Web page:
Russian stocks have just been obliterated...
The net asset value of the Templeton Russia Fund (NYSE:TRF) is down more than 70% in less than a year. The average stock in the fund is selling for less than four times earnings that's practically a giveaway price.
But since its March lows, the stock price of the Templeton Russia Fund has doubled... it's in a clear uptrend.
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In short, Russia is now the cheapest stock market in the world... It's absolutely hated and ignored by investors, who are terrified of risk right now... And it is in a rip-roaring uptrend. You should consider getting in...
But you shouldn't buy the Templeton Russia Fund.
You see, the fund is trading at a ridiculous 50% premium to the stocks it holds. Why would anyone pay a premium for this fund? Why does this premium exist?
The Templeton Russia Fund is what's called a closed-end fund. The fund can actually trade at a premium or discount to the shares it holds. There are only a fixed number of shares outstanding. So if more people want to buy it than sell it one day, the fund's price will rise even if the value of the underlying stocks the fund holds stays the same.
It's ridiculous to pay a huge premium to own Russian stocks when you don't have to...
Other closed-end funds out there have at least half of their portfolios in Russian stocks. And right now, they trade at double-digit discounts to their net asset values... Shares of the Morgan Stanly Eastern Europe Fund (NYSE:RNE) sell at a 9% discount. The Central Europe and Russia Fund (NYSE:CEE) goes for a 14% discount.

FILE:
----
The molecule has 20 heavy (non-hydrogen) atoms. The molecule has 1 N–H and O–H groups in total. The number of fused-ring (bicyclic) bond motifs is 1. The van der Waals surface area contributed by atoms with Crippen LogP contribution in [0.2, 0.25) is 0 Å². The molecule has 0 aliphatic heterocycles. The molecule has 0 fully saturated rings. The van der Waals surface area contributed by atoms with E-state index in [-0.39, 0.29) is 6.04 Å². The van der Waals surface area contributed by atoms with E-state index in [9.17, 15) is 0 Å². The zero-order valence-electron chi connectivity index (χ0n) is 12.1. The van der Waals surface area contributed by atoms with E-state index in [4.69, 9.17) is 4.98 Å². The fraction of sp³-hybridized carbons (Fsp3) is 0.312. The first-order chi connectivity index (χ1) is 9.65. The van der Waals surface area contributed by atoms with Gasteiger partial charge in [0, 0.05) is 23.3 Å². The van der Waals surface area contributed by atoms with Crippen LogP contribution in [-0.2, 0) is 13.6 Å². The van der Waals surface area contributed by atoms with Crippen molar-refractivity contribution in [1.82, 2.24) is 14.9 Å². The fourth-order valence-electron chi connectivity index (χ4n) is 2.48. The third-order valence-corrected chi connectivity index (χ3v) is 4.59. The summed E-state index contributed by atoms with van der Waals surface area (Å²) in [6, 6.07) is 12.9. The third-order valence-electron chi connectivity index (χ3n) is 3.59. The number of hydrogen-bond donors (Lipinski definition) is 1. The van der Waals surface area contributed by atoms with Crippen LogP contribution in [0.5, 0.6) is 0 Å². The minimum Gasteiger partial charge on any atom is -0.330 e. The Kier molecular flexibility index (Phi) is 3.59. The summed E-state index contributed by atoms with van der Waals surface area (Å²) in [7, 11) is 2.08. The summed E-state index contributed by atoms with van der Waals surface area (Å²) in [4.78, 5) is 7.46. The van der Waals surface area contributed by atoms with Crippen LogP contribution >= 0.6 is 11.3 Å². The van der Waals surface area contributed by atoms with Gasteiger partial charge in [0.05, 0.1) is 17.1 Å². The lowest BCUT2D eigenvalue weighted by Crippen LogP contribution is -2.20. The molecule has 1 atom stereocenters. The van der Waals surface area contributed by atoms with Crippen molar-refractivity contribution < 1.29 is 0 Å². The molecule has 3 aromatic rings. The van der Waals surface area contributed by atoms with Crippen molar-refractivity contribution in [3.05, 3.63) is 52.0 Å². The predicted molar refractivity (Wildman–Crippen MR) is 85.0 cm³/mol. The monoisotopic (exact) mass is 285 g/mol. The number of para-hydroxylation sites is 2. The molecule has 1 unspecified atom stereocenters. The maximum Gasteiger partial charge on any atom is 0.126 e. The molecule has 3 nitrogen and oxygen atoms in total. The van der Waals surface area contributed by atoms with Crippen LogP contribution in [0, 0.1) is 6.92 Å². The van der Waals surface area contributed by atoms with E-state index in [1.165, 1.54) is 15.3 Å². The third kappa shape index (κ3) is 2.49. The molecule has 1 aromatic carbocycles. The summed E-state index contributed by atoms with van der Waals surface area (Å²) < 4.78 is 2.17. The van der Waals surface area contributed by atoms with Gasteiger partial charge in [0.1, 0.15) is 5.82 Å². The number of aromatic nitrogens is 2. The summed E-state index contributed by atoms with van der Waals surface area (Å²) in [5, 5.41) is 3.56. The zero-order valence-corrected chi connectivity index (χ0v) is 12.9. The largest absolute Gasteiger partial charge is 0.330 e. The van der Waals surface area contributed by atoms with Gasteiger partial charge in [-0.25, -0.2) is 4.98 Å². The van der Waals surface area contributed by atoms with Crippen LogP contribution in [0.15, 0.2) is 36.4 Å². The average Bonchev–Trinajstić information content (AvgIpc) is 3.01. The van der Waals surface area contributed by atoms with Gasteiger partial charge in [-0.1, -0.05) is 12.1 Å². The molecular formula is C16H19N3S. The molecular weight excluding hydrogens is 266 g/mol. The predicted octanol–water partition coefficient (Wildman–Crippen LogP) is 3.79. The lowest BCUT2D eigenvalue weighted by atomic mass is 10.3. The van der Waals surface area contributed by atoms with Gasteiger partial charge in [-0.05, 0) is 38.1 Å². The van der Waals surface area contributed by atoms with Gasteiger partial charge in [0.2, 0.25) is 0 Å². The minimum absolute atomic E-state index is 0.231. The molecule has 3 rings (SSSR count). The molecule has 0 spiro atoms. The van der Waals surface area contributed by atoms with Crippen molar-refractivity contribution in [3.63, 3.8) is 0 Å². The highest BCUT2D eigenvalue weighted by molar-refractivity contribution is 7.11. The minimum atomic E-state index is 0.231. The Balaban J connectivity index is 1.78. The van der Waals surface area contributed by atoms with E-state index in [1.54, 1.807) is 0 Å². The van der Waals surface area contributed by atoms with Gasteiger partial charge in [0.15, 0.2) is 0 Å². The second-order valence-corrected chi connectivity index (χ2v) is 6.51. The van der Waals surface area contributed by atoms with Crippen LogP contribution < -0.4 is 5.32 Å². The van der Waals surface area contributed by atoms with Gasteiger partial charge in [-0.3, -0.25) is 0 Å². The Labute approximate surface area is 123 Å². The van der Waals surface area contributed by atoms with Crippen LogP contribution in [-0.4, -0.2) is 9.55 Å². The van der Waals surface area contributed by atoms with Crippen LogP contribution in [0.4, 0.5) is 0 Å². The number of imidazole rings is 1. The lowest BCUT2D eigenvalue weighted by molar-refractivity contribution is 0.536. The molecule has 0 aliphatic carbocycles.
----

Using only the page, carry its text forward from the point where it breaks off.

So if you want to buy the world's cheapest market, you're better off buying it at a double-digit discount through CEE or RNE than paying 50% more than you should to get into the Templeton Russia Fund.
If CEE returns to net asset value, you'll make a double-digit profit on top of whatever gains you get from the underlying stocks. You don't have to get too crafty with a strategy like this, and there are huge profits to be had...
In my newsletter, True Wealth, we took advantage of a ridiculous discount on a closed-end fund just a couple months ago. We bought it at a discount near 40%... In less than 90 days, it went to a 50% premium. It was quite an extraordinary gain particularly when the underlying value of the fund actually went down during that time.
I typically just buy closed-end funds holding stocks I want to own anyway, waiting until they sell at a larger-than-average discount. If that's getting too fancy, then you can just buy something you already want to buy, at a cheaper price, through a closed-end fund.
Like I showed you above, you can get exposure to Russia the world's cheapest stock market at a double-digit discount through shares of CEE.
This article was written by Dr. Steve Sjuggerud for the free investment newsletter DailyWealth
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